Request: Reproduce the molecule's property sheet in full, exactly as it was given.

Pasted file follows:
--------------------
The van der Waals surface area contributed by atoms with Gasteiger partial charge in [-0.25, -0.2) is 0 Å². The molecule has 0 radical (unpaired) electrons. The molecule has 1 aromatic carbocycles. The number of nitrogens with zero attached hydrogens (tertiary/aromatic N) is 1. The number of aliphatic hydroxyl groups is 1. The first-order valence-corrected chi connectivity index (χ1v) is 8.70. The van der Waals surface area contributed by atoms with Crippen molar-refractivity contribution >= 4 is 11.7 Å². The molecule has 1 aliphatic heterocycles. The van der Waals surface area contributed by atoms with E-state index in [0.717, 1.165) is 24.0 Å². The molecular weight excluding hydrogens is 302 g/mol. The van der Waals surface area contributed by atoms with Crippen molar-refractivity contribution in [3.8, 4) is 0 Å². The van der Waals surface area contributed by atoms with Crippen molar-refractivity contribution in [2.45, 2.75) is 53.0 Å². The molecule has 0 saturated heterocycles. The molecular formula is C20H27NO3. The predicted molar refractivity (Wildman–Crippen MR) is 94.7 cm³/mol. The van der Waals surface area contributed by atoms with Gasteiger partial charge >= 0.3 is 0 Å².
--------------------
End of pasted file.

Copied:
The van der Waals surface area contributed by atoms with Gasteiger partial charge in [-0.25, -0.2) is 0 Å². The molecule has 0 radical (unpaired) electrons. The molecule has 1 aromatic carbocycles. The number of nitrogens with zero attached hydrogens (tertiary/aromatic N) is 1. The number of aliphatic hydroxyl groups is 1. The first-order valence-corrected chi connectivity index (χ1v) is 8.70. The van der Waals surface area contributed by atoms with Crippen molar-refractivity contribution >= 4 is 11.7 Å². The molecule has 1 aliphatic heterocycles. The van der Waals surface area contributed by atoms with E-state index in [0.717, 1.165) is 24.0 Å². The molecular weight excluding hydrogens is 302 g/mol. The van der Waals surface area contributed by atoms with Crippen molar-refractivity contribution in [3.8, 4) is 0 Å². The van der Waals surface area contributed by atoms with Crippen molar-refractivity contribution in [2.45, 2.75) is 53.0 Å². The molecule has 0 saturated heterocycles. The molecular formula is C20H27NO3. The predicted molar refractivity (Wildman–Crippen MR) is 94.7 cm³/mol. The van der Waals surface area contributed by atoms with Gasteiger partial charge >= 0.3 is 0 Å².